Named after a prominent Murwillumbah family. It was the site of the North Coast Steam Navigation Company, store houses and wharves. In 1967, all properties were acquired for the construction of the new bridge. Apex and Lions Clubs jointly created parklands.
Said to be an Aboriginal word meaning 'mountain of the mists'. Also the name of a property owned by Mr Isaacs, the first manager of the Condong Sugar Mill in 1880.
Said to be derived from Aboriginal words: daldal (a shrub) and gum (a place). Also may mean 'a place of tall timbers.
Part of a large cattle grazing lease held by early pioneer Joshua Bray in the 1860's, along with brother-in-law Samuel Gray. Both were involved with several properties in the Tweed, clearing the land of timber and cutting tracks to establish transport links.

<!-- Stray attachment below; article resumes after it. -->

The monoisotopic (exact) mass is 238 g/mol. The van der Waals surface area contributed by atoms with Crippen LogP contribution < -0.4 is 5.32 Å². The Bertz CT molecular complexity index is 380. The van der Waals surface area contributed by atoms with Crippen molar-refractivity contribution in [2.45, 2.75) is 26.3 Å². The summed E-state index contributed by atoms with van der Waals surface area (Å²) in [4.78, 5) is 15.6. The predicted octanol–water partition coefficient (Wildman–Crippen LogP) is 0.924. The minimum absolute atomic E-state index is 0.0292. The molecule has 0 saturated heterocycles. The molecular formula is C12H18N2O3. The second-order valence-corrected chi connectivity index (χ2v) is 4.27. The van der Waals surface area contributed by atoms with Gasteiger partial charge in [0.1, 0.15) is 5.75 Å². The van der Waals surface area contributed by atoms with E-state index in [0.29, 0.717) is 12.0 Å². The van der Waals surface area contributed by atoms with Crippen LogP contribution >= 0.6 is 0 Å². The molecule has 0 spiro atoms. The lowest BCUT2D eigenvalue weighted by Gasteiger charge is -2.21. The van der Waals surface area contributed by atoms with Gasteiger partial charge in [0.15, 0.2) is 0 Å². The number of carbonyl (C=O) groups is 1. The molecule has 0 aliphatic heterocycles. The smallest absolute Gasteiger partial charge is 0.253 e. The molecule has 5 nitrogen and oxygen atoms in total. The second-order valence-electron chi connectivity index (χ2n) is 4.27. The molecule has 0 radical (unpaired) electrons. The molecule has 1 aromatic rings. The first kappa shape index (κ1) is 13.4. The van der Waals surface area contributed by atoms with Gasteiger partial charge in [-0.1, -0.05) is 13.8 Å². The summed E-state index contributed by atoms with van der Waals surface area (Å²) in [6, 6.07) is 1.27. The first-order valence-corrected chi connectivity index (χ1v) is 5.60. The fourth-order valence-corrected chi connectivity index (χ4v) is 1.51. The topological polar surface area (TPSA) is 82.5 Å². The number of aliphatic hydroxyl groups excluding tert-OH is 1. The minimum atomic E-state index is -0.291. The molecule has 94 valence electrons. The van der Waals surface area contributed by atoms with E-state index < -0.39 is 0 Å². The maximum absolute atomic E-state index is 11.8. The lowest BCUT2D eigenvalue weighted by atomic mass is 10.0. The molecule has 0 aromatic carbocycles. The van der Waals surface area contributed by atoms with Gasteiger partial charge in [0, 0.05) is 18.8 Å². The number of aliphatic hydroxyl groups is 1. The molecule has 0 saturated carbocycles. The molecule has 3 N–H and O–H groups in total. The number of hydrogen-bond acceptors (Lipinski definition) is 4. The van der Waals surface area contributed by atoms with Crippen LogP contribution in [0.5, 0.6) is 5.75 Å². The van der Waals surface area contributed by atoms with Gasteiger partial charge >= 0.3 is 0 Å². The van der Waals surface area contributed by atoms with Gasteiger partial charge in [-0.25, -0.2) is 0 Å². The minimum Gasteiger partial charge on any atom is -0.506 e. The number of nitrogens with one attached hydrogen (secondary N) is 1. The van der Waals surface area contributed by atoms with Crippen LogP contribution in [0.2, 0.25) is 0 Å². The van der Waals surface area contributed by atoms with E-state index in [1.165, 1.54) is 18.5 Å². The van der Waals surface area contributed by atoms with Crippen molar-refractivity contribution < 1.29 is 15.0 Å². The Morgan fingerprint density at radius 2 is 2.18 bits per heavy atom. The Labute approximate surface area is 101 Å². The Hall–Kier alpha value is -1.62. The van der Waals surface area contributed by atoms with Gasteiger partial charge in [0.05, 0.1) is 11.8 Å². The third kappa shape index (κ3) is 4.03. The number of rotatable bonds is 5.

From the Bundjalung mibin, meaning ‘hawk’. It was formerly an intensively logged hardwood state forest (mostly ironbark, tallowwood and Hoop Pine), declared a National Park in 1999. Has two small World Heritage areas (Mebbin Lagoon and Forty Spur Flora Reserves).
Probably from burrul, an Aboriginal word meaning 'wallaby'.
Aboriginal word said to refer to a certain tree (species unknown). Joshua Bray knew it as Coowarragum ('warragum' meaning 'windy place') up until the 1860's where Aboriginal ceremonies were held on a river flat.
A descriptive name for this famous landmark consisting of a narrow knife-edge of rhyolite rock jutting out from the escarpment at an elevation of 919 metres. The top is only 5 metres wide.
* Source: Place Names of the Tweed and Brunswick Regions - Richmond Tweed Regional Library 1984